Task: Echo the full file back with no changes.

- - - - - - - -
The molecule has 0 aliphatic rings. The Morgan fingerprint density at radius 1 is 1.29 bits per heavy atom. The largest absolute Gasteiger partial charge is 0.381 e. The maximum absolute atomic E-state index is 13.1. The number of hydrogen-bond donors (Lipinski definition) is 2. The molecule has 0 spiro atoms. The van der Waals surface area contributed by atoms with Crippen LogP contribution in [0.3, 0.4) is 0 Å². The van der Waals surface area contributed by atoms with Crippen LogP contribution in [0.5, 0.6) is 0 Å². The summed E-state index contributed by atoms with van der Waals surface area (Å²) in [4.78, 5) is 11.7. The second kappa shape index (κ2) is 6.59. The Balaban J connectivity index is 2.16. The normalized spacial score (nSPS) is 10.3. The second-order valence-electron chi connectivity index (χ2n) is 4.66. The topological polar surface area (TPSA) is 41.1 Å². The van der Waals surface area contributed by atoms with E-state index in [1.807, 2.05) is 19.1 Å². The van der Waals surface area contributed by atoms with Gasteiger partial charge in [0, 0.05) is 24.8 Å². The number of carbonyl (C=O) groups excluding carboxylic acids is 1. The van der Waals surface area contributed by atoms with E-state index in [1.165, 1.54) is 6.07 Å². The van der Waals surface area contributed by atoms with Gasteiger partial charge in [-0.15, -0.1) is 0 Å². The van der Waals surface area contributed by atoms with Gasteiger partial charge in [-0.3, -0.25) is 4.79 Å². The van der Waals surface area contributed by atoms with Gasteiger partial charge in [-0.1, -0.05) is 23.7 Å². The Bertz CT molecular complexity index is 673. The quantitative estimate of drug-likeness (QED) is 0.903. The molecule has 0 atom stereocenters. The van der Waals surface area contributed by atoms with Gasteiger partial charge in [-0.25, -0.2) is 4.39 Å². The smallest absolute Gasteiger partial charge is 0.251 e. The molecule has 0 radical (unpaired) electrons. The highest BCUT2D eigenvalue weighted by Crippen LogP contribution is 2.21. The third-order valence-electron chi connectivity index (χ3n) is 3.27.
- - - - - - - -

The molecule has 0 aliphatic rings. The Morgan fingerprint density at radius 1 is 1.29 bits per heavy atom. The largest absolute Gasteiger partial charge is 0.381 e. The maximum absolute atomic E-state index is 13.1. The number of hydrogen-bond donors (Lipinski definition) is 2. The molecule has 0 spiro atoms. The van der Waals surface area contributed by atoms with Crippen LogP contribution in [0.3, 0.4) is 0 Å². The van der Waals surface area contributed by atoms with Crippen LogP contribution in [0.5, 0.6) is 0 Å². The summed E-state index contributed by atoms with van der Waals surface area (Å²) in [4.78, 5) is 11.7. The second kappa shape index (κ2) is 6.59. The Balaban J connectivity index is 2.16. The normalized spacial score (nSPS) is 10.3. The second-order valence-electron chi connectivity index (χ2n) is 4.66. The topological polar surface area (TPSA) is 41.1 Å². The van der Waals surface area contributed by atoms with E-state index in [1.807, 2.05) is 19.1 Å². The van der Waals surface area contributed by atoms with Gasteiger partial charge in [0, 0.05) is 24.8 Å². The number of carbonyl (C=O) groups excluding carboxylic acids is 1. The van der Waals surface area contributed by atoms with E-state index in [1.165, 1.54) is 6.07 Å². The van der Waals surface area contributed by atoms with Gasteiger partial charge in [-0.15, -0.1) is 0 Å². The van der Waals surface area contributed by atoms with Gasteiger partial charge in [-0.3, -0.25) is 4.79 Å². The van der Waals surface area contributed by atoms with Gasteiger partial charge in [-0.1, -0.05) is 23.7 Å². The Bertz CT molecular complexity index is 673. The quantitative estimate of drug-likeness (QED) is 0.903. The molecule has 0 atom stereocenters. The van der Waals surface area contributed by atoms with Gasteiger partial charge in [-0.25, -0.2) is 4.39 Å². The smallest absolute Gasteiger partial charge is 0.251 e. The molecule has 0 radical (unpaired) electrons. The highest BCUT2D eigenvalue weighted by Crippen LogP contribution is 2.21. The third-order valence-electron chi connectivity index (χ3n) is 3.27.